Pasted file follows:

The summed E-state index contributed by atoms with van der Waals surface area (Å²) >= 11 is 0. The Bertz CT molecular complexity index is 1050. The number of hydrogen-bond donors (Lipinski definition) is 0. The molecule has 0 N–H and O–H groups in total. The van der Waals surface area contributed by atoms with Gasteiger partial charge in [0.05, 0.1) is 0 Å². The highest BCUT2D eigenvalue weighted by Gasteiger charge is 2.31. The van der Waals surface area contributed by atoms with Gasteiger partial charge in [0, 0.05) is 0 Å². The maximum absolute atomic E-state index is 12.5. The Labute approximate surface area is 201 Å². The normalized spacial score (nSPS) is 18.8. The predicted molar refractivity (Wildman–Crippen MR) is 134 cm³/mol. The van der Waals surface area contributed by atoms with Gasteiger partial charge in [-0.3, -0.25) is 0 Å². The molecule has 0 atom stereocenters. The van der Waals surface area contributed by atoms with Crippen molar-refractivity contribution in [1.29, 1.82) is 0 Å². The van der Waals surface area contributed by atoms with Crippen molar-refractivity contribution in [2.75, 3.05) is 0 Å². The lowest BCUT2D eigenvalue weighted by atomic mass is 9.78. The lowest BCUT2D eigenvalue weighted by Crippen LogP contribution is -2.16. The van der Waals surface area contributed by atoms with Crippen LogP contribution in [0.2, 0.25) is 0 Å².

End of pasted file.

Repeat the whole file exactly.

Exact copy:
The summed E-state index contributed by atoms with van der Waals surface area (Å²) >= 11 is 0. The Bertz CT molecular complexity index is 1050. The number of hydrogen-bond donors (Lipinski definition) is 0. The molecule has 0 N–H and O–H groups in total. The van der Waals surface area contributed by atoms with Gasteiger partial charge in [0.05, 0.1) is 0 Å². The highest BCUT2D eigenvalue weighted by Gasteiger charge is 2.31. The van der Waals surface area contributed by atoms with Gasteiger partial charge in [0, 0.05) is 0 Å². The maximum absolute atomic E-state index is 12.5. The Labute approximate surface area is 201 Å². The normalized spacial score (nSPS) is 18.8. The predicted molar refractivity (Wildman–Crippen MR) is 134 cm³/mol. The van der Waals surface area contributed by atoms with Gasteiger partial charge in [-0.3, -0.25) is 0 Å². The molecule has 0 atom stereocenters. The van der Waals surface area contributed by atoms with Crippen molar-refractivity contribution in [1.29, 1.82) is 0 Å². The van der Waals surface area contributed by atoms with Crippen molar-refractivity contribution in [2.75, 3.05) is 0 Å². The lowest BCUT2D eigenvalue weighted by atomic mass is 9.78. The lowest BCUT2D eigenvalue weighted by Crippen LogP contribution is -2.16. The van der Waals surface area contributed by atoms with Crippen LogP contribution in [0.2, 0.25) is 0 Å².